Portsmouth men killed in Syria were 'radicalised online'

media captionFirst broadcast on October 20 2014: The BBC's Emma Vardy reports on what is known about Mehdi Hassan

A faith equality leader in Portsmouth has blamed social media and the internet for "radicalising" young men fighting in Syria for Islamic State.

It follows news of the death of Mehdi Hassan who became the fourth man from the city to die in the conflict.

Speaking on BBC 5Live, Portsmouth Interfaith Forum coordinator Taki Jaffer said Islamic State promoted "evil propaganda" through the internet.

He described the four men's actions as "alien" and "nothing to do with Islam".

image captionTaki Jaffer described men fighting for IS as "terrorists"

A photo of Mr Hassan's body first emerged on Twitter on Friday, before his family confirmed to their local mosque they had received news of his death.

He had previously used Facebook to host a question and answers session for friends in Portsmouth about his time with Islamic State (IS).

Iftekar Jaman, Mamunur Roshid and Hamidur Rahman, all from Portsmouth, have also been killed in the fighting.

Mr Jaffer said there were "constant messages" from the city's mosques to young Muslims urging them to "beware of the radicalisation".

However, he suggested that could not control what people were accessing when they were "alone" with the internet at home.

Along with social media he said it had "played a huge part in radicalising these people".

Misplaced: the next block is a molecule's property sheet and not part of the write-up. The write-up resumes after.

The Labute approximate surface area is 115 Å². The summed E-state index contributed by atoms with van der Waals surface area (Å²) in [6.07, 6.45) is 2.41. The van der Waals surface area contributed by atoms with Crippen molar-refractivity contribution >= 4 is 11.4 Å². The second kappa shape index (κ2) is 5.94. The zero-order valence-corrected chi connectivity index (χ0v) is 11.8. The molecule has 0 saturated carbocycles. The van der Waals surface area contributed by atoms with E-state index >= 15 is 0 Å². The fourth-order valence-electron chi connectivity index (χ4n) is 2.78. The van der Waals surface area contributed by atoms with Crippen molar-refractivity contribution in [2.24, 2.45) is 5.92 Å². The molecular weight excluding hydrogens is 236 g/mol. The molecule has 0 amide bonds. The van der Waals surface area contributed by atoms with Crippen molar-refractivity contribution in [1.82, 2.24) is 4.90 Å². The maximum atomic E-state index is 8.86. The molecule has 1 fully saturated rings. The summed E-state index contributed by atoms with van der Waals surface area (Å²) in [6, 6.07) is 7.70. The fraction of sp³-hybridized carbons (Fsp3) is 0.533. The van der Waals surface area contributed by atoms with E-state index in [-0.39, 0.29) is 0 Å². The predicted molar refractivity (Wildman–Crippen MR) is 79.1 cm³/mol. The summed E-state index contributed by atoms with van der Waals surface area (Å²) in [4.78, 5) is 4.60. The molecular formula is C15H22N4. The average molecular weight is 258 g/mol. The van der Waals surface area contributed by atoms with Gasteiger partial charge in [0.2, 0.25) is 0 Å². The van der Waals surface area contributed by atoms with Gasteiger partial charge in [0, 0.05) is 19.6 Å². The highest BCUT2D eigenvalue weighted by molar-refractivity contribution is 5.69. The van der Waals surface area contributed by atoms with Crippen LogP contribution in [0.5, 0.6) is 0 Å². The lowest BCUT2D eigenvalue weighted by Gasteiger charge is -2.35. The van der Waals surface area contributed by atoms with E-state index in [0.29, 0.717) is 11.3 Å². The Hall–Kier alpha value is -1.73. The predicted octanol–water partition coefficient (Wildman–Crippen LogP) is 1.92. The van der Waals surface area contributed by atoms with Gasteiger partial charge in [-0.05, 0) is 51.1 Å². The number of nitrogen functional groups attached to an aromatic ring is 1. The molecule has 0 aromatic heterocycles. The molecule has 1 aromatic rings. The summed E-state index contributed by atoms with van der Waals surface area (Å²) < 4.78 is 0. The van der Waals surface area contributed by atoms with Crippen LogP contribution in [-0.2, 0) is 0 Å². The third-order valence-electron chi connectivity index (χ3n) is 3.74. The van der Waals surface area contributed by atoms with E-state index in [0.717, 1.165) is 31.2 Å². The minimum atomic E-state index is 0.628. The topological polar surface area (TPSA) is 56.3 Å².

"I am sure the internet is responsible for a lot of this propaganda that IS are promoting - the evil propaganda that they're promoting," he added.

image copyrightPolice
image captionMehdi Hassan, Mamunur Roshid, Hamidur Rahman, Assad Uzzaman and Mashudur Choudhury travelled from Portsmouth in October last year

He described men fighting for IS as "terrorists".

"These are people who do not believe in Islam as far as I'm concerned because what they are propagating is nothing to do with Islam," he added.

Privately educated Mr Hassan left the UK with Mr Roshid, Mr Rahman, Assad Uzzaman - who is still believed to be in Syria - and Mashudur Choudhury, in October last year.

Choudhury returned to the UK after a few weeks, was arrested at Gatwick Airport and became the first person in the UK to be convicted of terrorist offences in connection with the conflict in Syria. in May.

Britain's most senior police officer, Metropolitan Police Commissioner Sir Bernard Hogan-Howe, has said at least five Britons are travelling to Iraq and Syria to join IS every week.

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